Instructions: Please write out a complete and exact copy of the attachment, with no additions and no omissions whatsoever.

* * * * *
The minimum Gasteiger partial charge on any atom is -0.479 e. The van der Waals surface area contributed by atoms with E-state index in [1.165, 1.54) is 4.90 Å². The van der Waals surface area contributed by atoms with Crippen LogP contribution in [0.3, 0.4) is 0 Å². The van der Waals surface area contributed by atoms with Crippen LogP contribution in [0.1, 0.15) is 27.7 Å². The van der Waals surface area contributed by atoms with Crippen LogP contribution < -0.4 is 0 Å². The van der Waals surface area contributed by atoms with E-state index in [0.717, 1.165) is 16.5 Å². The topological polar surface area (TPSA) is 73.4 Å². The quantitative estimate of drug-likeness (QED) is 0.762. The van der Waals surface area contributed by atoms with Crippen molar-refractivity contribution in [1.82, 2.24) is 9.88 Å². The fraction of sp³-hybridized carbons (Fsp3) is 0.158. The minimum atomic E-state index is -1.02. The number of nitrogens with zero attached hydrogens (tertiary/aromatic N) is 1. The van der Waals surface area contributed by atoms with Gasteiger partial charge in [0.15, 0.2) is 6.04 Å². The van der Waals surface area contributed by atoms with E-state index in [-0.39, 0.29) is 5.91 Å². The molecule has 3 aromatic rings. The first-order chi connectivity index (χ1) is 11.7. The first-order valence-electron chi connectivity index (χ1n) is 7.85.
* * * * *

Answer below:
The minimum Gasteiger partial charge on any atom is -0.479 e. The van der Waals surface area contributed by atoms with E-state index in [1.165, 1.54) is 4.90 Å². The van der Waals surface area contributed by atoms with Crippen LogP contribution in [0.3, 0.4) is 0 Å². The van der Waals surface area contributed by atoms with Crippen LogP contribution in [0.1, 0.15) is 27.7 Å². The van der Waals surface area contributed by atoms with Crippen LogP contribution < -0.4 is 0 Å². The van der Waals surface area contributed by atoms with E-state index in [0.717, 1.165) is 16.5 Å². The topological polar surface area (TPSA) is 73.4 Å². The quantitative estimate of drug-likeness (QED) is 0.762. The van der Waals surface area contributed by atoms with Crippen molar-refractivity contribution in [1.82, 2.24) is 9.88 Å². The fraction of sp³-hybridized carbons (Fsp3) is 0.158. The minimum atomic E-state index is -1.02. The number of nitrogens with zero attached hydrogens (tertiary/aromatic N) is 1. The van der Waals surface area contributed by atoms with Gasteiger partial charge in [0.15, 0.2) is 6.04 Å². The van der Waals surface area contributed by atoms with E-state index in [-0.39, 0.29) is 5.91 Å². The molecule has 3 aromatic rings. The first-order chi connectivity index (χ1) is 11.7. The first-order valence-electron chi connectivity index (χ1n) is 7.85.